- Drugs List
- Therapeutic Indications
- Precautions and Warnings
- Pregnancy and Lactation
- Side Effects
Oral formulations of colestyramine resin.
Diarrhoea (after vagotomy)
Diarrhoea (from ileal disease or resection)
Hyperlipidaemia type 2
Management of radiation induced diarrhoea
Pruritus due to liver disease
Treatment of primary hypercholesterolaemia resistant to diet
Primary prevention of coronary heart disease, cholesterol reduction
Colestyramine dosage regime should be gradually introduced over a three to four week period to reduce the risk of gastrointestinal upsets. The dose is given either as a single daily dose or divided doses up to four times daily, according to patient acceptability and dosage requirements. The final dose is usually in the range of three to six sachets per day and may be increased up to nine sachets a day if necessary.
The following schedule can be used to guide the phasing in of colestyramine:
Initiate treatment at 4g daily and increase in steps of 4g weekly, to between 12g and 24g daily given in one to four divided doses. The maximum dose is 36g daily.
Relief of diarrhoea
Same as above, although dose reduction may be possible.
Relief of pruritus
4g to 8g daily.
To minimise potential gastrointestinal side effects, it is desirable to begin all therapy in children with one dose of colestyramine daily.
Children aged 12 to 18 years
(See Dosage; Adult)
Children aged 6 to 12 years
Initial dose = (Bodyweight in kg x Adult dose) divided by 70.
Subsequent dosage adjustment may be necessary where clinically indicated.
The following alternative dosing schedule may be suitable:
Children aged 12 to 18 years: Initial dose: 4g daily. Increase in steps of 4g weekly, to between 12g and 24g daily given in one to four divided doses. The maximum dose is 36g daily.
Children aged 6 to 12 years: Initial dose: 4g daily. Increase up to 4g three times daily titrated to response.
Children aged 12 to 18 years: 4g to 8g once daily (up to a maximum of 36g daily).
Children aged 6 to 12 years: 4g once daily (up to a maximum of 24g daily).
Children aged 1 to 6 years: 2g once daily (up to a maximum of 18g daily).
Children aged 1 month to 1 year: 1g once daily (up to a maximum of 9g daily).
If diarrhoea does not resolve within three days, an alternative agent should be considered.
Add powder to a suitable liquid and titrate dose according to response. The total daily dose may alternatively be given in two to four divided doses
Neonates under 1 month
Complete biliary obstruction
Precautions and Warnings
Children aged 1 month to 6 years
Glucose-galactose malabsorption syndrome
Hereditary fructose intolerance
Some formulations contain aspartame - caution in phenylketonuria
Folate supplementation may be necessary in some patients
Contains polyethylene glycol
Some formulations contain sucrose
Administer concurrent drugs 1 hour before or 4-6 hrs after this medication
Bile acid malabsorption diarrhoea: change therapy if no response in 3 days
Chronic use may cause increased bleeding tendency due to vit K deficiency
Doses > 24g/day of colestyramine may interfere with normal fat metabolism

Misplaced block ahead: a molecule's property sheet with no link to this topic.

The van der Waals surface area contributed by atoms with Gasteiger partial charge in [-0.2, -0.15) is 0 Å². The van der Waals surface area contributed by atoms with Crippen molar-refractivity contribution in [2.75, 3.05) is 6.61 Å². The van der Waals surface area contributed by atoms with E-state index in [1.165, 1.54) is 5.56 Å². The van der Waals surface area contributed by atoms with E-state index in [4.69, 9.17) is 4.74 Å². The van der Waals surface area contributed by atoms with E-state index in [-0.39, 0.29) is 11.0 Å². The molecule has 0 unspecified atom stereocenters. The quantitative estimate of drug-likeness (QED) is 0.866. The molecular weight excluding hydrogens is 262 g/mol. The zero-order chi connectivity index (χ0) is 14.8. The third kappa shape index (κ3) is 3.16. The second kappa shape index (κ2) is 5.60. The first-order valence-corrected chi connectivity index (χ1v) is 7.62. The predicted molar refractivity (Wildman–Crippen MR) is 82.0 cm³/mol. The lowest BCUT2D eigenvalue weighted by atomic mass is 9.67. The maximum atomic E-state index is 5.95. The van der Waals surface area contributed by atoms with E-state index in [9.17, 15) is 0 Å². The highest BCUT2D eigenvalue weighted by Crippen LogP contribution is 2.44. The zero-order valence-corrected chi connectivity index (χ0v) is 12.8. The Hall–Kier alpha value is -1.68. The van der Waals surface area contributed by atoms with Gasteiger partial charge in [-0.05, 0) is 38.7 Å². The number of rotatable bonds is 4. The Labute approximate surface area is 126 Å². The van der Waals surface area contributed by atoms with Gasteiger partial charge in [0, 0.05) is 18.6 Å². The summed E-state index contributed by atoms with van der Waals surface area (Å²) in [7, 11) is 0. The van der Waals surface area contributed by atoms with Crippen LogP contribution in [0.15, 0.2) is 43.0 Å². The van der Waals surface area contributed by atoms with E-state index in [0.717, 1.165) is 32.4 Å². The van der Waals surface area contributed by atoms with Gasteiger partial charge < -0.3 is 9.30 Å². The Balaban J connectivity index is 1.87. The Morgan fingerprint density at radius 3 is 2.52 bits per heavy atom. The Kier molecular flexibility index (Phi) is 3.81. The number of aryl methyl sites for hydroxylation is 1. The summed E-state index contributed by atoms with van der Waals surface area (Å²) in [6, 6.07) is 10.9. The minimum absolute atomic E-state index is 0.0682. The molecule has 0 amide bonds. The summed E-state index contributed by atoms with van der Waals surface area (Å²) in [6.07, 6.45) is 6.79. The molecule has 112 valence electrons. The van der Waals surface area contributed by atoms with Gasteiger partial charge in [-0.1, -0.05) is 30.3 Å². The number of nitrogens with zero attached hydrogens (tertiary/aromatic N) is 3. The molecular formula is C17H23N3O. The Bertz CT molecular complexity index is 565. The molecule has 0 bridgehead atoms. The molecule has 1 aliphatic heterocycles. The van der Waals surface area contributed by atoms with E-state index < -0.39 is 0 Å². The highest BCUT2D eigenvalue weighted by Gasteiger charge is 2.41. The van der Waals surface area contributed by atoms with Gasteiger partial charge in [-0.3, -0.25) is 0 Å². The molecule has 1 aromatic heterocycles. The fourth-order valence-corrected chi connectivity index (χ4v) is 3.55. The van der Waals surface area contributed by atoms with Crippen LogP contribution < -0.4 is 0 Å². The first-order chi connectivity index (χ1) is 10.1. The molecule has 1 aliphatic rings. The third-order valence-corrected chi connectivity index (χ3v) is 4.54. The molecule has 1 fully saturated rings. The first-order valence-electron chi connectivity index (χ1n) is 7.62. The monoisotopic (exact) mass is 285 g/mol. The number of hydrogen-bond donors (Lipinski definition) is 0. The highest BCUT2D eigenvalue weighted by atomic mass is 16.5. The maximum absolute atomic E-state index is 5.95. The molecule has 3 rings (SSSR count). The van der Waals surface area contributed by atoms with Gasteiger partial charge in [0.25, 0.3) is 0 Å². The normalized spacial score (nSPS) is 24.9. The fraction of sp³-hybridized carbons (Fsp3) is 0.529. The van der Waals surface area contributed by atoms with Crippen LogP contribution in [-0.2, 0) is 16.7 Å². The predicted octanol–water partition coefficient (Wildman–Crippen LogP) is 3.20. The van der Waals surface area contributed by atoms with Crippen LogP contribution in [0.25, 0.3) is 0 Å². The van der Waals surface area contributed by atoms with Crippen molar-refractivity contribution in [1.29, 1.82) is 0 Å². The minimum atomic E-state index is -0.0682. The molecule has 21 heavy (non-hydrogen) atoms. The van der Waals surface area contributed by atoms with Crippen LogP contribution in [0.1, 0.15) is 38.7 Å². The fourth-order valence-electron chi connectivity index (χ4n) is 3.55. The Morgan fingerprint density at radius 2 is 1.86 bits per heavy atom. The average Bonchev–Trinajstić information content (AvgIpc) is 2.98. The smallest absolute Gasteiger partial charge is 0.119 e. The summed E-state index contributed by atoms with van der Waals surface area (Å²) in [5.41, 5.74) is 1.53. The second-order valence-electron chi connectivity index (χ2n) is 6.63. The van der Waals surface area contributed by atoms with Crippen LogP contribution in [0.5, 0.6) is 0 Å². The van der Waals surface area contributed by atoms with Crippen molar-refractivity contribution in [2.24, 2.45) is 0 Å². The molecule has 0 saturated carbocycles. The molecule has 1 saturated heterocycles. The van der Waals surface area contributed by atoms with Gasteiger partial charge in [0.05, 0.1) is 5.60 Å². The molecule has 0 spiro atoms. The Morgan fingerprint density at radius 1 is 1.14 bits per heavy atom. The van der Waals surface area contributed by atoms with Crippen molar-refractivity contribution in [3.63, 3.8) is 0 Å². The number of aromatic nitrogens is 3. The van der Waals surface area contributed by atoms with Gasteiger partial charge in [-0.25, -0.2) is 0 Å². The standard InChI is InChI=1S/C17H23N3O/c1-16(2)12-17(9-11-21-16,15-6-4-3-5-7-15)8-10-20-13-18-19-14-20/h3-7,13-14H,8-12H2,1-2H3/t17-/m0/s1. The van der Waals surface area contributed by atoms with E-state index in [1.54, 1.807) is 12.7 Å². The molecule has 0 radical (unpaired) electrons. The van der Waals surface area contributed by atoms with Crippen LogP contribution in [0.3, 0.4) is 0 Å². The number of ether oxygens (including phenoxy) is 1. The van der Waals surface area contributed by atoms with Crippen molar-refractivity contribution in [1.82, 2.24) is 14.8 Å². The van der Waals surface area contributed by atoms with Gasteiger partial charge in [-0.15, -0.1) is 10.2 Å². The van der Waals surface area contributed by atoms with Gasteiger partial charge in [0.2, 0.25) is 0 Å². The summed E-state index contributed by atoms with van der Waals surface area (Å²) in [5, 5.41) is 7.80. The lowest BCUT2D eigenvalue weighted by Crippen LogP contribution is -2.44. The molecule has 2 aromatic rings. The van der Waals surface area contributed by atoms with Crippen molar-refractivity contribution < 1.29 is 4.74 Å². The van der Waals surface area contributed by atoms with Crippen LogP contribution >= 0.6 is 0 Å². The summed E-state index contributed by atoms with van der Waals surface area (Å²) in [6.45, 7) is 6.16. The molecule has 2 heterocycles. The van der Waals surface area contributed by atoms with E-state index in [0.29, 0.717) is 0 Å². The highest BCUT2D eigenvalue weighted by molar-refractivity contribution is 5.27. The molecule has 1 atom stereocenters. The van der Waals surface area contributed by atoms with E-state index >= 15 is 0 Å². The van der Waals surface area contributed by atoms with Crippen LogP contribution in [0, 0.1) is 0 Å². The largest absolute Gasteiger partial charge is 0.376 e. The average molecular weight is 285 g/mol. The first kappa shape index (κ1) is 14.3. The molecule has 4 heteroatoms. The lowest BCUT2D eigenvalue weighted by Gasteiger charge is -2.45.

Prolonged use may cause hyperchloremic acidosis especially in children
Supplements of fat-soluble vitamins A,D,E and K may be required
This product should not be taken in the dry form-mix with fluid as directed
Reduction of serum folate concentrations have been reported in children with familial hypercholesterolaemia.
Vitamin K deficiency will usually respond to parenteral vitamin K administration promptly. Recurrences can be prevented by oral administration of vitamin K.
Pregnancy and Lactation
Colestyramine should be used with caution during pregnancy.
The safety of colestyramine in pregnancy has not been established and the possibility that interference may occur with the absorption of fat-soluble vitamins should be considered. Because this may be detrimental to the foetus, colestyramine should not be given during pregnancy unless considered essential.
Colestyramine should be used with caution during breastfeeding.
The safety of colestyramine in breastfeeding has not been established and the possibility that interference may occur with the absorption of fat-soluble vitamins should be considered.
Increased bleeding tendency
Interference with absorption of fat soluble vitamins
It is strongly recommended that the UK National Poisons Information Service be consulted on cases of suspected or actual overdose where there is doubt over the degree of risk or about appropriate management.
The following number will direct the caller to the relevant local centre (0844) 892 0111
Information may be obtained if you have access to ToxBase the primary clinical toxicology database of the National Poisons Information Service. This is available via password on the internet ( www.toxbase.org ) or if this is unavailable at the backup site ( www.toxbasebackup.org ).
Last Full Review Date: May 2016
Summary of Product Characteristics: Questran 4g/sachet Powder for Oral Suspension. Neon Healthcare Limited. Revised February 2022.
Summary of Product Characteristics: Questran Light. Bristol-Myers Squibb Holdings Ltd. Revised January 2014.
NICE Evidence Services Available at: www.nice.org.uk Last accessed: 12 July 2022
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Medscape UK | Univadis prescription drug monographs & interactions are based on FDB Multilex Content
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